Yesterday was the launch of the RSA Academy. Open since September, the day was a chance to meet the staff and students, and to get some coverage for what is a remarkable school (a BBC News video here, and some press reports here and here).
The school has been entirely planned around Opening Minds from the design of the curriculum, to the planning of the building, to staffing structures this is an Opening Minds school in every sense of the word.
The highlights of the day for me were two conversations I had, one with two heads of house (the school has three houses). They were talking about the three-hour lessons. Yes, they were hard at first, but quickly they found themselves adapting and planning in a different way. Varying the pace of the lesson, the types of activity, not teaching so much from the front – the classrooms were becoming radically different. And because lessons were 3 hours, not 50 minutes, there was room for far more complex and creative tasks. In that time teachers can introduce, carry out, and close pieces of work they would never have attempted otherwise. That means less simple lecturing from the front and more activity for students.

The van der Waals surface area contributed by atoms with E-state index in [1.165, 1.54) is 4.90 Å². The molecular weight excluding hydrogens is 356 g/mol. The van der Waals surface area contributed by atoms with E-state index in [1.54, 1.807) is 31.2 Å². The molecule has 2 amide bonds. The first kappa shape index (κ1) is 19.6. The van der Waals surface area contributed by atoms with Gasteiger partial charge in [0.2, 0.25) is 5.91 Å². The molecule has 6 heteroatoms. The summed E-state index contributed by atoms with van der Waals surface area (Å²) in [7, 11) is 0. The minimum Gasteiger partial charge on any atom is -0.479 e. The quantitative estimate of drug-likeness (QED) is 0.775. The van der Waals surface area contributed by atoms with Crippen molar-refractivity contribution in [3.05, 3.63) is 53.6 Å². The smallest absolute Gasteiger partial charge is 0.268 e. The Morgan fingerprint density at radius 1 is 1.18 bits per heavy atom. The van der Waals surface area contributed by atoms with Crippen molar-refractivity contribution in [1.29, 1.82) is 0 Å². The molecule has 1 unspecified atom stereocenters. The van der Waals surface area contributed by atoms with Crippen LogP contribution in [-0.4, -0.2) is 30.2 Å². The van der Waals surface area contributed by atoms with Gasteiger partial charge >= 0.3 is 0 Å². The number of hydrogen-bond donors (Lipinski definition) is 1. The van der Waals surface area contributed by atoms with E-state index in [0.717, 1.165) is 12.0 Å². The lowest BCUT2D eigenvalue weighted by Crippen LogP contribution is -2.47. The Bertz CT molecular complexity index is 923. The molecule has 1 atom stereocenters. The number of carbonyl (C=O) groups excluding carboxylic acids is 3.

The other conversation I really enjoyed was with a small group of media students, preparing for an hour’s filming at the local airport for a documentary they were making. Their ownership of their learning and their enjoyment was obvious. They had one hour, and one chance to get it right. Their planning was meticulous, and it clearly meant a huge amount to them to get it right. What was the big difference, I asked? ‘It’s so much more active‘.
Active was a word I heard again and again from staff and students, and it summed up the buzzy atmosphere perfectly.
It was an emotional day for many at the Academy and the RSA, who are beginning to see the fruits of many hours of labour pay off. The staff and students at the RSA Academy in Tipton have created a new dynamism about learning.
Long may it continue.
– Ian McGimpsey